IoT devices (routers, cameras, NAS boxes, and smart home components) multiply every year. Statista portal predicts their number will exceed 29 billion by 2030. As connected device numbers increase, so does the need for protection against various threats. The first-ever large-scale malware attacks on IoT devices were recorded back in 2008, and their number has only been growing ever since. We conducted an analysis of the IoT threat landscape for 2023, as well as the products and services offered on the dark web related to hacking connected devices. This report contains the key findings of our research.
There are two main IoT infection routes: brute-forcing weak passwords and exploiting vulnerabilities in network services.
Telnet, the overwhelmingly popular unencrypted IoT text protocol, is the main target of brute-forcing. A successful password cracking enables hackers to execute arbitrary commands on a device and inject malware. Brute-force attacks on services that use SSH, a more advanced protocol that encrypts traffic, can yield similar outcomes. However, it takes more resources to attack SSH, while the number of services accessible online is smaller compared to Telnet.
In the first half of 2023, 97.91% of password brute-force attempts registered by our honeypots targeted Telnet, and only 2.09%, SSH. The majority of infected devices that carried out these attacks were traced to China, India, and the United States, while China, Pakistan, and Russia were the most actively attacking countries.
Ten countries and territories where most devices that attacked Kaspersky honeypots were located, H1 2023 (download)
Ten countries and territories where most attacks on Kaspersky honeypots came from, H1 2023 (download)
Brute-force attacks are fairly common as Telnet and SSH services running on IoT devices typically use widely known default passwords. Unfortunately, users tend to leave these passwords unchanged. As if that were not enough, many IoT devices have unalterable main passwords set by manufacturers.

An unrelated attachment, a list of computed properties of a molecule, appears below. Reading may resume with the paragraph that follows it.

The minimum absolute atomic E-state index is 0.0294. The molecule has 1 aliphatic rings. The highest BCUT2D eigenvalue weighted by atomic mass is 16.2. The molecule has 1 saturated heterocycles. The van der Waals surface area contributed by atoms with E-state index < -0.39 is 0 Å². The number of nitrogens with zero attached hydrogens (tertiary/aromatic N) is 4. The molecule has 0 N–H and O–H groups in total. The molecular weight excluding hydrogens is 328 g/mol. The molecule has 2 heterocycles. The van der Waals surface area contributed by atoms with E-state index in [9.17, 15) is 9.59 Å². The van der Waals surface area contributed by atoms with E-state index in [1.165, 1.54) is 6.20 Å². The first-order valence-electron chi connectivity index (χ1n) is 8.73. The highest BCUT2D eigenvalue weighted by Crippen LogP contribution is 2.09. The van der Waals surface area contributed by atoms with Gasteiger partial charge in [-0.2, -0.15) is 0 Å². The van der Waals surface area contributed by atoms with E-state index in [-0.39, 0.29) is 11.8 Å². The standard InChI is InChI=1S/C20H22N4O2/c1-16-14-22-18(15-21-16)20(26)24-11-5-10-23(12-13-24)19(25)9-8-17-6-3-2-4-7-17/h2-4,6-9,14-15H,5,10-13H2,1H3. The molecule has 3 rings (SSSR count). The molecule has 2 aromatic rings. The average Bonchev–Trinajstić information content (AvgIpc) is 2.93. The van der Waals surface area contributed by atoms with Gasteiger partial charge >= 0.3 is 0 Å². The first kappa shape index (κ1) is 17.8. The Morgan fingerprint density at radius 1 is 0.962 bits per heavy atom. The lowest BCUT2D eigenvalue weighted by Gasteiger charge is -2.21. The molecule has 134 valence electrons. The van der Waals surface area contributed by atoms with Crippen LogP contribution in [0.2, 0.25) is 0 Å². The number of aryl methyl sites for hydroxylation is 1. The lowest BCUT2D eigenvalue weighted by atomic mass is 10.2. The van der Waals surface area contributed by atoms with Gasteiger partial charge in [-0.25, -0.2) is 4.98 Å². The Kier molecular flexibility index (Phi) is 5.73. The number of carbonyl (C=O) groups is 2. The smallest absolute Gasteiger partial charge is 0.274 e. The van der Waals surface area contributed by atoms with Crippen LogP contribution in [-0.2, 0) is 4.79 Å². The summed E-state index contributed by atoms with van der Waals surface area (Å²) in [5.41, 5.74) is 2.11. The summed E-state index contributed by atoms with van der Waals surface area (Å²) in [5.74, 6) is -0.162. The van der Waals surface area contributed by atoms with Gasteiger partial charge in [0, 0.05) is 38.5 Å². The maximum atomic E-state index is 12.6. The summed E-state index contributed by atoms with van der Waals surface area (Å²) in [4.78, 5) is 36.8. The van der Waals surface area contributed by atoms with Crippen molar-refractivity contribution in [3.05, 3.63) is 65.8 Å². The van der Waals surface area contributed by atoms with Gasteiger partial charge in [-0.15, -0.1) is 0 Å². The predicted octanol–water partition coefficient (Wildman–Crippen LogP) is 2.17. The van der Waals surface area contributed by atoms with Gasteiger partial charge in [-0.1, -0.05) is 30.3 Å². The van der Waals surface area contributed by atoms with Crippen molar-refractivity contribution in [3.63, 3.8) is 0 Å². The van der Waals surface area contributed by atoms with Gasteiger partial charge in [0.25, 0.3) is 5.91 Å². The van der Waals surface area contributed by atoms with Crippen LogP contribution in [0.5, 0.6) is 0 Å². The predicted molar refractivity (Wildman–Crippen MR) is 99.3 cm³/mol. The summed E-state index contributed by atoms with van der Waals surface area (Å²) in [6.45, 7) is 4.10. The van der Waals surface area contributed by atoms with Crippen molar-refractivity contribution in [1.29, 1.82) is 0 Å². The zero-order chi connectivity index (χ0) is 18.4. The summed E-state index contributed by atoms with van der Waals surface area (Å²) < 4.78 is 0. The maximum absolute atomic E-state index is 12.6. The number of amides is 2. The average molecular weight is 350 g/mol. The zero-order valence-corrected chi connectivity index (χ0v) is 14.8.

Another way of compromising a device is by leveraging vulnerabilities in the services that run on it. Injecting malicious code into requests sent to the web interface is the most common way of exploiting vulnerabilities. The consequences of these attacks can be substantial, such as in the case of a vulnerability in the TR-064 protocol implementation used by ISPs to automate configuration of devices on the LAN. The security flaw enabled unauthenticated transmission of TR-064 packets, resulting in the proliferation of the Mirai malware.
Regardless of the compromising technique, IoT devices may come under attack both from malicious actors’ own servers and from malware through so-called self-spreading, whereby malicious files seek out vulnerable devices online and implant copies onto them through diverse means. In the latter scenario, the attack may also originate from an IoT device infected earlier.
Dark web services: DDoS attacks, botnets, and zero-day IoT vulnerabilities
Of all IoT-related services offered on the dark web, DDoS attacks are worth examining first. Botnets made up of IoT devices and utilized for distributed DoS attacks have become more prevalent on dark web forums and are in high demand among hackers.
I’m the world’s best-known DDoS attacker for hire (getting ahead of myself here). Not going to waffle — I’ll just tell you why it is my service you should choose.
1. Botnet based on Medusa, working since 2020. Starts ~50 browser instances per Windows PC which evade any anti-DDoS defense.
10,000–80,000 online devices: the largest Windows or IoT botnet in 2023.
In the first half of 2023, Kaspersky Digital Footprint Intelligence service analysts discovered a total of more than 700 ads for DDoS attack services posted on various dark web forums.
DDoS ads distributed by month, H1 2023 (download)
Will buy 0day/1day RCE in IoT